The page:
Ride-hailing service Careem on Monday warned users that their personal data had been compromised in a massive cyber-security breach.
The breach affects all customers and captains who signed up with the service before January 14, 2018. Users who signed up with the service after that date have not been affected, Careem said in an emailed statement.
Responding to Dawn.com's questions, a representative from Careem's global press team said that at the time of the data breach, there were 14 million customers and 558,000 captains active on the system across 13 countries.
The company separately reported that sensitive information like customers' names, email addresses, phone numbers and trip history data (pick-up and drop-off points) had been stolen by hackers.
However, "there is no evidence that your password or credit card number have been compromised," Careem assured its users. "Customers' credit card information is kept on an external third-party PCP-compliant server," Careem claimed.
Careem did not comment on the origin or nature of the cyber security breach. In response to a query, it simply said: "We do not know the identity of the hacker."
What you can do to protect yourself
The company has recommended to users the following steps to safeguard their personal information:
"Implement good password management by updating your Careem password, as well as other accounts on which you use similar details. Use a strong mix of characters, and try not to use the same password for multiple sites," the handout read.
In addition, users were advised to "remain cautious of any unsolicited communications that ask for personal information or refer to a web page asking for personal information"; to "avoid clicking on links or downloading attachments from unfamiliar emails"; and to "continue to review bank account and credit card statements for suspicious activity."
"If you see anything unexpected, call your bank," the statement read.
Steps taken by Careem
A Careem representative told Dawn.com that as soon as the breach was detected, "an internal security team engaged leading cybersecurity experts to investigate the issue and strengthen our security systems to protect us against further attack."
"Specifically, we have introduced enhanced monitoring capabilities across our infrastructure that allows us to detect and respond quickly to security issues, as well as upgrading access controls for our users using market-leading, multi-factor authentication procedures."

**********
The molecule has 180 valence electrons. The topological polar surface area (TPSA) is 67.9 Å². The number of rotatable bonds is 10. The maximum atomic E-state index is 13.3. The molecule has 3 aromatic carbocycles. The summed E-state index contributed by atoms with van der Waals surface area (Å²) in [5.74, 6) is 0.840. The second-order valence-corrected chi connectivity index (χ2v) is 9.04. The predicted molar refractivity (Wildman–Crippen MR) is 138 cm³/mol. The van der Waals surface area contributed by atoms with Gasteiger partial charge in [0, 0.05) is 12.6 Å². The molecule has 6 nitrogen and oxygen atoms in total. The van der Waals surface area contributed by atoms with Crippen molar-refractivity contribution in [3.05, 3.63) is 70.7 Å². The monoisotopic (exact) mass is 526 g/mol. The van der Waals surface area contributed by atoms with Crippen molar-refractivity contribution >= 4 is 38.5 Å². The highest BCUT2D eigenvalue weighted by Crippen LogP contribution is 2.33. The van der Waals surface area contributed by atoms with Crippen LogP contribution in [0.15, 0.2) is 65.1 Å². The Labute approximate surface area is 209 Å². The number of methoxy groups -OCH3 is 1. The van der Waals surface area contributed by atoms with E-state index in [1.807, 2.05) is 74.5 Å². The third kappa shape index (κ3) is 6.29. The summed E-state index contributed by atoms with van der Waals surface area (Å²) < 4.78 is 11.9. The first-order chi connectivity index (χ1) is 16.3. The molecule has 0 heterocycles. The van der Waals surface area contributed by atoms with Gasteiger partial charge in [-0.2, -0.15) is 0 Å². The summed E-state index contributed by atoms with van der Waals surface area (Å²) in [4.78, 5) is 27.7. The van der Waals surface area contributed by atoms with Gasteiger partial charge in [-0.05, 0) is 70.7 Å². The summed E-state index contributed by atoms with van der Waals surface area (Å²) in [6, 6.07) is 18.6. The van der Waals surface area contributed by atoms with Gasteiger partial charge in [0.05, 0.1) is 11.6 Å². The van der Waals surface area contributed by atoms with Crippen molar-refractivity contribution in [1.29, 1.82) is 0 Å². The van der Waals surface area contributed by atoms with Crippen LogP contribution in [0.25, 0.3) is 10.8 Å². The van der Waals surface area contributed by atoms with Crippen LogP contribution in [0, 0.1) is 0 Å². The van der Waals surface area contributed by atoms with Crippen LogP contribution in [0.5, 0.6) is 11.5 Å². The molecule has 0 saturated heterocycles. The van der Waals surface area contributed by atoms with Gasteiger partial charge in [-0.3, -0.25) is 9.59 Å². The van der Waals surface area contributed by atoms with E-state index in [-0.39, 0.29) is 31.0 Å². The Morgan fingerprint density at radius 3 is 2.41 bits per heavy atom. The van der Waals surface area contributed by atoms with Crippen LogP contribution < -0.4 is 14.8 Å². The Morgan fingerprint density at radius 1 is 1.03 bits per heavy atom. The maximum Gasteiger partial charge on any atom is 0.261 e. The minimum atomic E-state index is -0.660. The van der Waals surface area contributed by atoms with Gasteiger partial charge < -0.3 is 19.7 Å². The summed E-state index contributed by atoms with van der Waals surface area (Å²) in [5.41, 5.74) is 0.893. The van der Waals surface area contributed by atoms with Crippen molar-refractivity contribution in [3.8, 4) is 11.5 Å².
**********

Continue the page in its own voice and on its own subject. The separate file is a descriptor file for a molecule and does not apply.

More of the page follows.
"While we feel our response has been robust, we are also implementing a further programme of updates to further develop our security capabilities over coming months," read the statement.
"Throughout the incident, our priority has been to protect the data and privacy of our customers and captains. Since discovering the issue, we have worked to understand what happened, who was affected, and what we needed to do to strengthen our network defences," the company said.
Responding to a query regarding the possible repercussions of the leaking of personal data and trip histories for journalists, politically exposed persons, social activists and other marginalised groups and what is being done to address the matter, the company simply said: "This is an ongoing investigation with law enforcement agencies, so we’re limited in the details we can provide at this time. Throughout the incident, our priority has been to protect the data and privacy of our customers and captains. We’ve seen no cases of fraud or misuse tied to the incident."
When asked if Careem is aware of any attempt to sell or ransom the data acquired by the hackers, the representative only repeated that: "We’ve seen no cases of fraud or misuse tied to the incident."
Possible extortion attempt?
The breach closely echoes an incident involving Careem rival Uber, which was hit by a similar data breach in October 2016.
"Hackers stole the personal data of 57 million customers and drivers from Uber Technologies Inc, a massive breach that the company concealed for more than a year. This week, the ride-hailing firm ousted its chief security officer and one of his deputies for their roles in keeping the hack under wraps, which included a $100,000 payment to the attackers," Bloomberg had reported on November 22, 2017.
"Compromised data from the October 2016 attack included names, email addresses and phone numbers of 50 million Uber riders around the world," the company had told Bloomberg.
The personal information of about seven million drivers was accessed as well, including some 600,000 US driver’s license numbers, Bloomberg had reported.
In Uber's case, however, users' trip history data had not been compromised.
Careem, which launched in Pakistan in March 2016, has since become one of the most popular ride-sharing services in the country.